Passage 1

Lo! in you brilliant window-niche

How statue-like I see thee stand,

The agate lamp within thy hand!

Ah, Psyche, from the regions which

Are Holy-Land!


1.       This is the last stanza of a poem “To Helen”. Its writer is ____________________.

2.       With whom is Helen associated in line 14?

3.       Who is Psyche?


Passage 2

Standing on the bare ground,-- my head bathed by the blithe air and uplifted into infinite space, ---all mean egotism vanishes. I become a transparent eyeball; I am nothing; I see all; the currents of the Universal Being circulate through me; I am part or particle of God.


1.       Which work is this fragment taken from?

2.       How do you understand the philosophical ideas in this words?


Passage 3

Tell me not, in mournful numbers,

Life is but an empty dream!

                         For the soul is dead that slumbers,

And things are not what they seem.

Life is real---- life is earnest---

And the grave is not its goal:

Dust thou art, to dust returnest,

Was not spoken of the soul.


1.       Who is the writer of these lines?

2.       What is the title of the whole poem from which the two stanzas are taken?

3.       Summarize the poet’s advice for living.


 Part Four

. Blank Filling.

1.       Realism had originated in the country _________________ as realism, a literary doctrine that called for “reality and truth” in the depiction of ordinary life.

2.       Henry ____________ probed deeply at the individual psychology of his characters, writing in a rich and intricate style that supported his intense scrutiny of complex human experience.

3.       _____________________ had an evident influence on naturalism. It seemed to stress the animality of man, to suggest that he was dominated by the irresistible forces of evolution.

4.       There was only one female prose writer in the nineteenth century. This was ______________.

5.       Mrs. Stowe’s masterpiece is __________________________.

6.       ___________________ was the first literary giant born West of the Mississippi.

7.       Many of O. Henry’s stories tell about the lives of poor people in _______________________.

8.       Henry James’ first novel is ___________________, which failed to make him famous.

9.       The name of the heroine in The Portrait if a Lady is ______________________.

10.   The first novel of Theodore Dreiser was ______________________.

11.   Dreiser visited the Soviet Union in 1927 and published _______________________ the following year.

12.   Mark Twain’s first novel, _________________________ was an artistic failure, but it gave its name to the America of the postbellum period which it attempts to satirize.

13.   ___________________ is the pioneer who wrote in the naturalistic tradition.

14.   Jack London’s masterwork _________________ is somewhat autobiographical.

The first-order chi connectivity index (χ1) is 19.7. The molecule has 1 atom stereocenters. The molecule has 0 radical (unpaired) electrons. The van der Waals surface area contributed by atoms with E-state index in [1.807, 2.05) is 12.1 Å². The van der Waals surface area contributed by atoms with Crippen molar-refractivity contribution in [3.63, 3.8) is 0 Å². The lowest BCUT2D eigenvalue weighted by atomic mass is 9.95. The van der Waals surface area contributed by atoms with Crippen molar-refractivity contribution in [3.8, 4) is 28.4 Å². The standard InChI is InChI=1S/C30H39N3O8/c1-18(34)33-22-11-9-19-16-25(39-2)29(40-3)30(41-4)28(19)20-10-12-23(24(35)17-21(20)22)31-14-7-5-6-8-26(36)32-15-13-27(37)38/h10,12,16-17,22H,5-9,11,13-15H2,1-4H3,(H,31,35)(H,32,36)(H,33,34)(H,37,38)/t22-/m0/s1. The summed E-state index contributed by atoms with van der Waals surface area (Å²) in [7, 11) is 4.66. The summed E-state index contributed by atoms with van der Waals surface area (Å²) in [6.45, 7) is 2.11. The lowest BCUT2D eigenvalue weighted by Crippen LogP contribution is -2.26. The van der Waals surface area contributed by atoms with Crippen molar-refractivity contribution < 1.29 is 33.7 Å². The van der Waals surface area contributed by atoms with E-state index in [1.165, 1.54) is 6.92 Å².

15.   O. Henry’s _____________________ is a very moving story of a young couple who sell their best possessions in order to get money for a Christmas present for each other.

 . Decide Whether the Statements are True or False.

 1.       In the latter half of the nineteenth century, women somewhat became the nation’s dominant culture force.

2.       Earlier in the nineteenth century, Cooper had insisted on the author’s right to present an idealized and poetic portrait of life, to avoid representations of “squalid misery”.

3.       After the Civil War, the Frontier was closing. Disillusionment and frustration were widely felt. What had been expected to be a “Golden Age” turned to be a “Gilded” one.

4.       Mark Twain had, as his aim of writing, the soul, the life, and the speech of the people in mind.

5.       Placed in historical perspective, Howells is found lacking in qualities and depth. But anyhow he is a literary figure worthy of notice.

6.       Life on the Mississippi was such a truthful description that Howells felt that he could taste “the mud” in it.

7.       Tom Sawyer walked out of Twain’s pages directly from his fresh memory of his boyhood in the west.

8.       Stephen Crane died of tuberculosis in Germany at the age of 28.

9.       American naturalism, like realism, had come from Europe.

10.   Most of the poems in Leaves of Grass are about man and nature.

11.   Many of O. Henry’s stories contain a lot of slang and colloquial expressions, just like his own speech.

12.   In subject matter, Henry James began as a realist and ended as a psychological novelists.

13.   Generally speaking, London was much more interested in ideas than Crane and less sentimental than Norris.

14.   Sister Carrie is generally regarded as Dreiser’s masterpiece.

15.   Hurstwood is a character in Dreiser’s Sister Carrie.

 . Multiple Choice.

 1.       In the late 19th century, a host of new writers appeared, among them were ________________.

A.      Bret Harte

B.      William Dean Howells.

C.      Hamlin Garland

D.     Mark Twain

2.       Mark Twain created, in _____________, a masterpiece of American realism that is also one of the great books of world literature.